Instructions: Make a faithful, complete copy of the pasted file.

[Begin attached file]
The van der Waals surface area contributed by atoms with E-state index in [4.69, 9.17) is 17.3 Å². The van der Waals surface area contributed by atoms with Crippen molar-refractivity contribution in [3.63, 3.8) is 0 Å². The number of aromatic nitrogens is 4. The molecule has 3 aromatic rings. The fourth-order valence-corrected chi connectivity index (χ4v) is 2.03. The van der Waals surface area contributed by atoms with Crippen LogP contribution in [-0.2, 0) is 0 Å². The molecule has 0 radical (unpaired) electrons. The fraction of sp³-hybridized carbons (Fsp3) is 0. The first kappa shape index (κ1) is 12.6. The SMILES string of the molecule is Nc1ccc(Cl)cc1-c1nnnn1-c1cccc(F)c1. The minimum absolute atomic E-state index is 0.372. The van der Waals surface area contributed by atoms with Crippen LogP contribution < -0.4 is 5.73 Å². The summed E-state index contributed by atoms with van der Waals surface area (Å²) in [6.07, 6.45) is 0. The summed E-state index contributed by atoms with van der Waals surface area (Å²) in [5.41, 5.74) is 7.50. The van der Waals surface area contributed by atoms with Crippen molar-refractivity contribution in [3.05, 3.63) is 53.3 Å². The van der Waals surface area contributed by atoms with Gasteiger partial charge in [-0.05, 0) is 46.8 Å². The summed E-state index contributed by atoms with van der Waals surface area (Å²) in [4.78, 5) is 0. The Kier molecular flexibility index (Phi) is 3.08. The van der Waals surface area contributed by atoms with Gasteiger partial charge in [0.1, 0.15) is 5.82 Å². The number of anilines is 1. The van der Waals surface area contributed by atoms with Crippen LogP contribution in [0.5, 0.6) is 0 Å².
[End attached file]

The van der Waals surface area contributed by atoms with E-state index in [4.69, 9.17) is 17.3 Å². The van der Waals surface area contributed by atoms with Crippen molar-refractivity contribution in [3.63, 3.8) is 0 Å². The number of aromatic nitrogens is 4. The molecule has 3 aromatic rings. The fourth-order valence-corrected chi connectivity index (χ4v) is 2.03. The van der Waals surface area contributed by atoms with Crippen LogP contribution in [-0.2, 0) is 0 Å². The molecule has 0 radical (unpaired) electrons. The fraction of sp³-hybridized carbons (Fsp3) is 0. The first kappa shape index (κ1) is 12.6. The SMILES string of the molecule is Nc1ccc(Cl)cc1-c1nnnn1-c1cccc(F)c1. The minimum absolute atomic E-state index is 0.372. The van der Waals surface area contributed by atoms with Crippen LogP contribution < -0.4 is 5.73 Å². The summed E-state index contributed by atoms with van der Waals surface area (Å²) in [6.07, 6.45) is 0. The summed E-state index contributed by atoms with van der Waals surface area (Å²) in [5.41, 5.74) is 7.50. The van der Waals surface area contributed by atoms with Crippen molar-refractivity contribution in [3.05, 3.63) is 53.3 Å². The van der Waals surface area contributed by atoms with Gasteiger partial charge in [-0.05, 0) is 46.8 Å². The summed E-state index contributed by atoms with van der Waals surface area (Å²) in [4.78, 5) is 0. The Kier molecular flexibility index (Phi) is 3.08. The van der Waals surface area contributed by atoms with Gasteiger partial charge in [0.1, 0.15) is 5.82 Å². The number of anilines is 1. The van der Waals surface area contributed by atoms with Crippen LogP contribution in [0.5, 0.6) is 0 Å².